Updated: Business leaders urge government to overhaul energy efficiency policies

29th August 2013


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Government initiatives aimed at encouraging organisations to cut energy use are failing because they are "bureaucratic, complex and costly", says the CBI

The UK business body has called on the government to review its approach to energy efficiency, arguing that companies are missing out on the economic and business benefits of saving energy due to a lack of awareness, difficulties in accessing finance and incoherent policies.

A survey of 100 CBI member organisations found that, while 80% agree energy efficiency is a high priority, just 5% believe government policies, such as the carbon reduction commitment (CRC), the green deal and climate change agreements, are encouraging firms to curb energy consumption.

“Businesses are frustrated with the tangle of overlapping policies that are bureaucratic, complex and costly,” commented Rhian Kelly, CBI’s director for business environment policy. “The government should assess all energy efficiency policies that affect business and come up with a simpler approach, where any new initiatives truly add value.”

Decc’s Energy Efficiency Deployment Office, which was launched in early 2012, must do more to ensure the CRC and the climate change levy and other policies are “joined up”, particularly when it comes to reporting requirements, concludes the CBI. “Some firms have to report their energy use and emissions in different ways under different schemes,” said Kelly.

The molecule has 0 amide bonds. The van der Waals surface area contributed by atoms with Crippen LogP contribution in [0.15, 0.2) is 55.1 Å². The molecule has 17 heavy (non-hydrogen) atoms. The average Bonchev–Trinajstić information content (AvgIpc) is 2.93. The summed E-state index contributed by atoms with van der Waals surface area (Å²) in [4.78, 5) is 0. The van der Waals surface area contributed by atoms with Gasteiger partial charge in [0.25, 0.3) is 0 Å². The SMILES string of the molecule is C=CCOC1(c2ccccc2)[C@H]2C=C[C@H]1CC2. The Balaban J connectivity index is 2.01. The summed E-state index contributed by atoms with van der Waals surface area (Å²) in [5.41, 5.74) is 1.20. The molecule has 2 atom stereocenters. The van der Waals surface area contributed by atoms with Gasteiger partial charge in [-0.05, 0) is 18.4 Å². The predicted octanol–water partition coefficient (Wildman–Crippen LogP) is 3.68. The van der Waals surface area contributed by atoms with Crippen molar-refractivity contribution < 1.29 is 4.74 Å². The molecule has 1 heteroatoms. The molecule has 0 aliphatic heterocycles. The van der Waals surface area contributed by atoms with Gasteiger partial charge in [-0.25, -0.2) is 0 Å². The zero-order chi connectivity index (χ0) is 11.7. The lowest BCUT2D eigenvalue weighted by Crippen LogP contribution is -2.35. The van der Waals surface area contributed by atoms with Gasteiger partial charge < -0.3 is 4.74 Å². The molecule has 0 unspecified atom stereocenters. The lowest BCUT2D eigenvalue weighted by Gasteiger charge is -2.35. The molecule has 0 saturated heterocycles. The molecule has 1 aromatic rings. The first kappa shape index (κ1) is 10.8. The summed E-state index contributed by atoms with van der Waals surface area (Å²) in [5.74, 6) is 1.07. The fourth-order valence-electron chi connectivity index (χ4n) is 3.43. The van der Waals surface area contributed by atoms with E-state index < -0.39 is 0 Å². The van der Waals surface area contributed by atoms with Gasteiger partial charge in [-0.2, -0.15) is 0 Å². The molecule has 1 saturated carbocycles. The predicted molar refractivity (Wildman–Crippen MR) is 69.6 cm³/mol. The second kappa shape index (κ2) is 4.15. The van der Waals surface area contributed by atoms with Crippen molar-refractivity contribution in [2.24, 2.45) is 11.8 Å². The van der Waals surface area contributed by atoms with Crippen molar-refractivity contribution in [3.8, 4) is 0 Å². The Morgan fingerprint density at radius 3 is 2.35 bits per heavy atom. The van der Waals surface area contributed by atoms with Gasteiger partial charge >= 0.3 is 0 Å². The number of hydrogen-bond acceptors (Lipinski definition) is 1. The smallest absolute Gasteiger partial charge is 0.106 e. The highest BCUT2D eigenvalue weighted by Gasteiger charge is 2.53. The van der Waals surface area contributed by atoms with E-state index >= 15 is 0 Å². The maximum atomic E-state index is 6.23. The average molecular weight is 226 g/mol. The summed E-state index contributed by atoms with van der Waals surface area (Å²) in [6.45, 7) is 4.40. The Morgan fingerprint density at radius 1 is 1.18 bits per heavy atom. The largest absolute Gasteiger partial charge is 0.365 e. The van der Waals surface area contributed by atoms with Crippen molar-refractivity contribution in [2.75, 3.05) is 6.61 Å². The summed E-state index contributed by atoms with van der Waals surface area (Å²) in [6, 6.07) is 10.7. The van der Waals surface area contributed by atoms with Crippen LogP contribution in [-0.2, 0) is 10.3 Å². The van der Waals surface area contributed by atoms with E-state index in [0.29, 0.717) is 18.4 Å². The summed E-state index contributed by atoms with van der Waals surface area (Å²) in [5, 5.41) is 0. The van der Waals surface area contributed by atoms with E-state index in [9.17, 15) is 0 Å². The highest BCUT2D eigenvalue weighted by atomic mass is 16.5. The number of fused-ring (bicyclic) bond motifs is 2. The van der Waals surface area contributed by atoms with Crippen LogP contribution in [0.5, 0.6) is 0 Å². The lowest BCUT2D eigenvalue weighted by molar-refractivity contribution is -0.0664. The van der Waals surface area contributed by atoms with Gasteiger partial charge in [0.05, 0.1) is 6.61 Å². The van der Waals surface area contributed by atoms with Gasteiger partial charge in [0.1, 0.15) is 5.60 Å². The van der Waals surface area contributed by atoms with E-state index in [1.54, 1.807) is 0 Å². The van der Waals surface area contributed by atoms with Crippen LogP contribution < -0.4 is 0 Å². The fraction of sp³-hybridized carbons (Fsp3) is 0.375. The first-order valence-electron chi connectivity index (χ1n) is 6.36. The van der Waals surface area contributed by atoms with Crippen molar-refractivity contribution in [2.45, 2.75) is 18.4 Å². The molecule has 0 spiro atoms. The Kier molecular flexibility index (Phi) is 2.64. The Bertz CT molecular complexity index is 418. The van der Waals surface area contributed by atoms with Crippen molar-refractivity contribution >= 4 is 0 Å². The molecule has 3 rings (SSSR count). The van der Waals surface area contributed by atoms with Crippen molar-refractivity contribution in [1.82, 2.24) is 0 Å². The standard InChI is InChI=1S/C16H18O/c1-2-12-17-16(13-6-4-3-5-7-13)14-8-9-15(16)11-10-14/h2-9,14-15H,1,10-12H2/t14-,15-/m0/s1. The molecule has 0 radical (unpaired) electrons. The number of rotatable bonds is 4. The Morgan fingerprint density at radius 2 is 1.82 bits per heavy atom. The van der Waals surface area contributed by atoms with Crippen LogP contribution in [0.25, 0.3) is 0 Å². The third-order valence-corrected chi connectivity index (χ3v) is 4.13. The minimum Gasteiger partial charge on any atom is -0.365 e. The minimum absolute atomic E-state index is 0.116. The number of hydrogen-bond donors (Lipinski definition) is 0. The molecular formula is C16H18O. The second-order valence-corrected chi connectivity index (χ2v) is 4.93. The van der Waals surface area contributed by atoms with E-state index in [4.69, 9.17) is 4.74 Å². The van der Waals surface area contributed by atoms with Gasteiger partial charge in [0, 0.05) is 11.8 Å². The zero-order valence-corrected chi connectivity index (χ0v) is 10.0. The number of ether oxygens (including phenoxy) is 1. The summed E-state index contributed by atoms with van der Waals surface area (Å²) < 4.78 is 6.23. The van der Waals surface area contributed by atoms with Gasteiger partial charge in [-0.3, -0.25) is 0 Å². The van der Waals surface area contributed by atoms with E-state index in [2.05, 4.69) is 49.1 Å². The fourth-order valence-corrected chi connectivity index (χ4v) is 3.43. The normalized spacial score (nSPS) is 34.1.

The body also urges the government to do more to help firms finance energy-efficiency measures, highlighting in particular the need for action to develop the non-domestic green deal – which has stalled due to a lack of funds – and for clearer policies on combined heat and power (CHP) to help energy intensive firms make the longer-term business case for investing in CHP.

Other recommendations to government include: simplifying the enhanced capital allowance regime and waiving business rates for those refurbishing empty properties to improve their energy efficiency.

A separate report for Decc on decarbonising heat in industrial processes finds that CHP could play a key role in reducing CO2 emissions in the short term.

The report, which examined evidence of potential carbon savings in several industrial sectors, found that the most significant opportunities for decarbonisation through CHP were in the food and drink industry.

Carbon capture and storage technologies, meanwhile, will be important for reducing CO2 from cement plants and refineries, while switching from fossil fuels to biogas and syngas provide the best opportunities for firms in the ceramics- and glass-making industries.


In the September 2013 issue of the environmentalist, Paul Suff will examine the different options available to firms wanting to finance energy efficiency measures.


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